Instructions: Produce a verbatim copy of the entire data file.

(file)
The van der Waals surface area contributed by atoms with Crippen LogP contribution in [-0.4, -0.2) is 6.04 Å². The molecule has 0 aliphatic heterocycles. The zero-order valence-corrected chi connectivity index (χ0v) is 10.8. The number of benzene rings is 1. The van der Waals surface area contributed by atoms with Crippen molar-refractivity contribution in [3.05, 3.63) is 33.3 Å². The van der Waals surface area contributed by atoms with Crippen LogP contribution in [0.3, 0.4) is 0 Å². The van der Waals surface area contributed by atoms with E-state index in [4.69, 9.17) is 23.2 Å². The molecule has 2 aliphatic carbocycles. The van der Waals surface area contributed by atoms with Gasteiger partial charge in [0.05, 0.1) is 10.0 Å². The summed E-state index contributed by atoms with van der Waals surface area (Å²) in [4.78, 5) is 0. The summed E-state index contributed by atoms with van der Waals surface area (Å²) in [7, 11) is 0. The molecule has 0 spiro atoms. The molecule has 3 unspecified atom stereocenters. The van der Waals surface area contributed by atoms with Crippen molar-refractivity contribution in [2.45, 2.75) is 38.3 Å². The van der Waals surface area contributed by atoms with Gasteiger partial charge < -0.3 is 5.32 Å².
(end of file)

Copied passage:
The van der Waals surface area contributed by atoms with Crippen LogP contribution in [-0.4, -0.2) is 6.04 Å². The molecule has 0 aliphatic heterocycles. The zero-order valence-corrected chi connectivity index (χ0v) is 10.8. The number of benzene rings is 1. The van der Waals surface area contributed by atoms with Crippen molar-refractivity contribution in [3.05, 3.63) is 33.3 Å². The van der Waals surface area contributed by atoms with Crippen LogP contribution in [0.3, 0.4) is 0 Å². The van der Waals surface area contributed by atoms with E-state index in [4.69, 9.17) is 23.2 Å². The molecule has 2 aliphatic carbocycles. The van der Waals surface area contributed by atoms with Gasteiger partial charge in [0.05, 0.1) is 10.0 Å². The summed E-state index contributed by atoms with van der Waals surface area (Å²) in [4.78, 5) is 0. The summed E-state index contributed by atoms with van der Waals surface area (Å²) in [7, 11) is 0. The molecule has 0 spiro atoms. The molecule has 3 unspecified atom stereocenters. The van der Waals surface area contributed by atoms with Crippen molar-refractivity contribution in [2.45, 2.75) is 38.3 Å². The van der Waals surface area contributed by atoms with Gasteiger partial charge < -0.3 is 5.32 Å².